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Genetic Characterization of the Endangered Brachymystax lenok tsinlingensis (Salmonidae) Populations from Tsinling Mountains in China using Microsatellite Markers

Genetic Characterization of the Endangered Brachymystax lenok tsinlingensis (Salmonidae) Populations from Tsinling Mountains in China using Microsatellite Markers

Haixia Liu, Yuwei Ye, Yang Li, Xiaolin Liu, Dongmei Xiong* and Lixin Wang

College of Animal Science and Technology, Northwest A&F University, 712100 Yangling, Shaanxi, China

*      Corresponding author: liuhaixia209@163.com

 

ABSTRACT

Brachymystax lenok tsinlingensis (Salmonidae) is an indigenous and endangered cold-water fish in Tsinling mountain, China, and only is distributed as spot in the Weihe River and Hanjiang River among Tsinling mountain, To access relationship of populations from the two rivers and the genetic diversity of wild population, 11 microsatellite loci were firstly used to evaluate the genetic characterization using 120 samples from 2 tributaries (ZZ and LX populations) of the Weihe river and 2 tributaries (YX and TB population) of Hanjiang river. A total of 59 alleles were found and the number of alleles in each locus ranged from 3 to 8, with an average of 5.4. There were 6 highly polymorphic loci and 4 moderately polymorphic loci. The average expected heterozygosity (He) and observed (Ho) heterozygosity in four populations ranged from 0.6421-0.6980 and from 0.4841-0.6999. Significant deviations from Hardy–Weinberg were found in the four populations at some loci. Analysis of molecular variance (AMOVA) revealed that relatively little (11.02%) genetic diversity came from individual among population. In contrast, the majority of diversity (88.98%) occurred among individual within a population. Results from Nei’s genetic distance indicated that the YX and TB populations were grouped in one cluster, which was clustered with the ZZ population, the LX population was grouped in a separated cluster. Low genetic diversity and strong genetic differentiation have been found in this study. The baseline population genetic information supplied in this study will be vital for the protection and restoration of this endangered species.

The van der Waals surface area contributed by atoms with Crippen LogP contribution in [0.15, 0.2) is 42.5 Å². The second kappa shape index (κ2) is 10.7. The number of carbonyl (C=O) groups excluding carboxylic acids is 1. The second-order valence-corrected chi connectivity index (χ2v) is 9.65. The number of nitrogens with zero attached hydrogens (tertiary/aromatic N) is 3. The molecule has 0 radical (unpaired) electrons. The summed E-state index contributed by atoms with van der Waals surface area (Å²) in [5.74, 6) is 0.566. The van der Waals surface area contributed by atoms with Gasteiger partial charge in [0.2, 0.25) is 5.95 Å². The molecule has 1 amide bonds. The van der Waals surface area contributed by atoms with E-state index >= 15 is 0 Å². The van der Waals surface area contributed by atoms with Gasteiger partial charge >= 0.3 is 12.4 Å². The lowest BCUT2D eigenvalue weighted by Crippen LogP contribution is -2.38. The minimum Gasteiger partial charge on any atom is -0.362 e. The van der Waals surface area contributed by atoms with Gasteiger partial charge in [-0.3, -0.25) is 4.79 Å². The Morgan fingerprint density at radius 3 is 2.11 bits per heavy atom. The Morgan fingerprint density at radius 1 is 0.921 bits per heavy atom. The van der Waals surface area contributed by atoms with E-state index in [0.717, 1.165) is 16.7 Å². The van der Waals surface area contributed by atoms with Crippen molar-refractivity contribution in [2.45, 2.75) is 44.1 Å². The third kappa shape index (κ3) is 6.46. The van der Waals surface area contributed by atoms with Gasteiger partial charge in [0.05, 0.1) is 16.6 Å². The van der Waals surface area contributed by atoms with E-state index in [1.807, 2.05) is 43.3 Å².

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Pakistan Journal of Zoology

June

Vol. 50, Iss. 3, Pages 799-1198

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